Wednesday, December 9, 2009

Ye old fort...thine protectorate!

Old San Juan holds many architectural and cultural delights. By far the most stunning and popular are the two forts that surround this city of Caribbean antiquity. We opted for the smaller of the two, San Cristobal on the northeast side of the city. The fort, with its towering walls and gunnery posts, is a sight to behold from afar and up close. We pulled into this UNESCO historic site for a day of exploration.

Built in the 1600's to protect the then burgeoning Spanish port, the fort is an architectural masterpiece for its time period. There are numerous features that blew my mind, including the water collection system that led all rain water to a holding tank in the depths of the fort that had a capacity to store 870,000 gallons of fresh water. They even had the foresight to line the tank with limestone as a filtering agent, and rodent and animal control measures were used to keep the grounds in pristine condition so the inhabitants of the fort would be healthy as possible. Even then, the military spent a great deal of money and had the best technology and resources available. Some things never change!

San Cristobal and her sister fort, the formidable El Morro were part of the Spaniard's intricate network of defense and transport dedicated to mostly one cause... acquiring as much gold as possible. Spain was in love with gold and glory and they used God as the excuse to travel the world in search of the precious metal. Silver and other metals were in demand as well, but gold was the premium exemplar of wealth and prosperity. I believe they would have eaten it if they could! The network extended through the Caribbean, Mexico, Central America and Florida and was quite extensive. Other maritime countries of imperial Europe were interested in much of the same and the battles and constant turmoil over ports and passages were constant in those days. Pirates were everywhere, some independent, others working as vigilantes and buccaneers for opposing nations. Everyone was trying to get a piece of the action, and the biggest losers were the Taino and Caribe natives who lost their homelands and health to the European's diseases and treachery.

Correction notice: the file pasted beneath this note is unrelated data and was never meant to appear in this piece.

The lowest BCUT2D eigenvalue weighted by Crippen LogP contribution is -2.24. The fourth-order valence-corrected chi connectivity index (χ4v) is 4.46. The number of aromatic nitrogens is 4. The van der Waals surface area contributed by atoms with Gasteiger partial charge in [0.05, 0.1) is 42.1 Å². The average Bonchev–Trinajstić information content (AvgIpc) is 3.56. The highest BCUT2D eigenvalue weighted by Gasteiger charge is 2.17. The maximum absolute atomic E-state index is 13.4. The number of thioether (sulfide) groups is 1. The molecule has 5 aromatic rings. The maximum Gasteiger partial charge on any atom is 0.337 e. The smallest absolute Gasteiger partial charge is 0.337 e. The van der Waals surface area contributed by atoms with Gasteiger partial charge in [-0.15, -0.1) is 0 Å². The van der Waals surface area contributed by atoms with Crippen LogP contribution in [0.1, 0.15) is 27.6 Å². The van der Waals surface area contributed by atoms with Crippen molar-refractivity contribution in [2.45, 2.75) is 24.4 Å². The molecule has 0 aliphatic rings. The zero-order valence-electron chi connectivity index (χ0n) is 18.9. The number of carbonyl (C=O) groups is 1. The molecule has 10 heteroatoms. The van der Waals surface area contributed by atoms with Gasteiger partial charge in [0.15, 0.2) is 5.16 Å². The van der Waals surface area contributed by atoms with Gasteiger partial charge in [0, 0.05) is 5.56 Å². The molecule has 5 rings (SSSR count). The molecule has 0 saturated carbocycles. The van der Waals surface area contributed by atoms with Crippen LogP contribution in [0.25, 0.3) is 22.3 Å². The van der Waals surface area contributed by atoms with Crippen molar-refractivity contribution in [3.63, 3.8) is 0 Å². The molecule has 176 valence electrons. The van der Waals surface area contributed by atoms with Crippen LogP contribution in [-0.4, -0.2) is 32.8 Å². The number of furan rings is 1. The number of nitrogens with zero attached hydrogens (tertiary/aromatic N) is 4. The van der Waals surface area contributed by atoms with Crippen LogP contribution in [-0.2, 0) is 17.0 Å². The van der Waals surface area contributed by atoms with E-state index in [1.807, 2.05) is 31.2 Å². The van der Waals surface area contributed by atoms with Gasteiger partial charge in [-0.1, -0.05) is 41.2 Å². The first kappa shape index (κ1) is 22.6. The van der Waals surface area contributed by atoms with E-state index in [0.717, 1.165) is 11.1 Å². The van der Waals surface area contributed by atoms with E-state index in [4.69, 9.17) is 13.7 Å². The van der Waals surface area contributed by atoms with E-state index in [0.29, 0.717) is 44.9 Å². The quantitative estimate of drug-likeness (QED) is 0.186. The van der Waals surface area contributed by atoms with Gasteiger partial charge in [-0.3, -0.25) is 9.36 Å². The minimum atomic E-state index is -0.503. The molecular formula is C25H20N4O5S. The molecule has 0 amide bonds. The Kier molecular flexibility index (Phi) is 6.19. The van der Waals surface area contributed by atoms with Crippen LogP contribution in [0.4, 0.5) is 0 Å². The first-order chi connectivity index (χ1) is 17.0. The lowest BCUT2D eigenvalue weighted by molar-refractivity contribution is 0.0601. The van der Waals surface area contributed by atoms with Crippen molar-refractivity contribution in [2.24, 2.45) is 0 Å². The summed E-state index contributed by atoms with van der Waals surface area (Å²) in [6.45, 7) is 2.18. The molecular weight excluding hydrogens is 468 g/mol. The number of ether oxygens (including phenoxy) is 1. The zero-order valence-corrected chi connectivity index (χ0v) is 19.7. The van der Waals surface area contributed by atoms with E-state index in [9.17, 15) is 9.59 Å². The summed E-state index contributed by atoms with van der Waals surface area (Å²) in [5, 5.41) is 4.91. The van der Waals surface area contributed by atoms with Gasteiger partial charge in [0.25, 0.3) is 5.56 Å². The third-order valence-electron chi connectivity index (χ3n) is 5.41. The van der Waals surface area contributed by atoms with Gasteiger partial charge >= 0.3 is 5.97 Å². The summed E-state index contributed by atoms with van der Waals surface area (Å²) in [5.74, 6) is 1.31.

We spent the rest of the day at the laundromat chatting with the lovely attendant named Vanessa, who used to live in Buffalo! How ironic. I spoke in broken Spanish, she in broken English, and we chuckled at each other as we tried to find out about each other's lives. Turns out she lived only two blocks from my old office on the West Side. Now we are neighbors in Rio Grande. She spoke about her children and her husband, who love Puerto Rico, but miss the states because of the opportunity. She enjoys the simpler life here on the island. She was amazed that I had no children (as I sometimes am.. ha ha) and said I should get started as soon as possible. I tried to explain to her that I was surrounded by wonderful children at the orphanage, but she would have none of it. Most Puerto Ricans and Latinos in general are very family oriented and productive when it comes to having children. They seem like little baby factories at times and most of them are married with children before their 18th birthdays. They are raised this way though, and far more mature about it than most of the teenagers in the states. I'm an old bachelor by their standards, but I wouldn't be able to travel and do the things that I do if it weren't so!

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